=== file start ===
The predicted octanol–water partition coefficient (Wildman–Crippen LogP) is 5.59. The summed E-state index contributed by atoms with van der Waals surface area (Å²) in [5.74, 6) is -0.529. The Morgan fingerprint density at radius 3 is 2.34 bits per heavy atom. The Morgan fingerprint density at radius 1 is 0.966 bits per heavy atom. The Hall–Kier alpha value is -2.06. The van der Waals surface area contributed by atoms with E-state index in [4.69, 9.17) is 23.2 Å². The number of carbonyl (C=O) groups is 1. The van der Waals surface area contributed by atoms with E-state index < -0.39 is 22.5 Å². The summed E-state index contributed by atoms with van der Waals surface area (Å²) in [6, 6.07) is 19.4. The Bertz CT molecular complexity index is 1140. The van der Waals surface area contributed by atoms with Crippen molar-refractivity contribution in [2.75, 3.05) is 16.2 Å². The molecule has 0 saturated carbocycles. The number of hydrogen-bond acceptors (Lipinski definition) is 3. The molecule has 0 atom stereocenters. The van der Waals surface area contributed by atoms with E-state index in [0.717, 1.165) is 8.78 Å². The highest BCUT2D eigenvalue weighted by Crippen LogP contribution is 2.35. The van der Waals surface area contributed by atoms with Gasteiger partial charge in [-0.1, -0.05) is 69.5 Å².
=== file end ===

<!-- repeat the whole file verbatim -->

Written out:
The predicted octanol–water partition coefficient (Wildman–Crippen LogP) is 5.59. The summed E-state index contributed by atoms with van der Waals surface area (Å²) in [5.74, 6) is -0.529. The Morgan fingerprint density at radius 3 is 2.34 bits per heavy atom. The Morgan fingerprint density at radius 1 is 0.966 bits per heavy atom. The Hall–Kier alpha value is -2.06. The van der Waals surface area contributed by atoms with E-state index in [4.69, 9.17) is 23.2 Å². The number of carbonyl (C=O) groups is 1. The van der Waals surface area contributed by atoms with E-state index < -0.39 is 22.5 Å². The summed E-state index contributed by atoms with van der Waals surface area (Å²) in [6, 6.07) is 19.4. The Bertz CT molecular complexity index is 1140. The van der Waals surface area contributed by atoms with Crippen molar-refractivity contribution in [2.75, 3.05) is 16.2 Å². The molecule has 0 saturated carbocycles. The number of hydrogen-bond acceptors (Lipinski definition) is 3. The molecule has 0 atom stereocenters. The van der Waals surface area contributed by atoms with E-state index in [0.717, 1.165) is 8.78 Å². The highest BCUT2D eigenvalue weighted by Crippen LogP contribution is 2.35. The van der Waals surface area contributed by atoms with Gasteiger partial charge in [-0.1, -0.05) is 69.5 Å².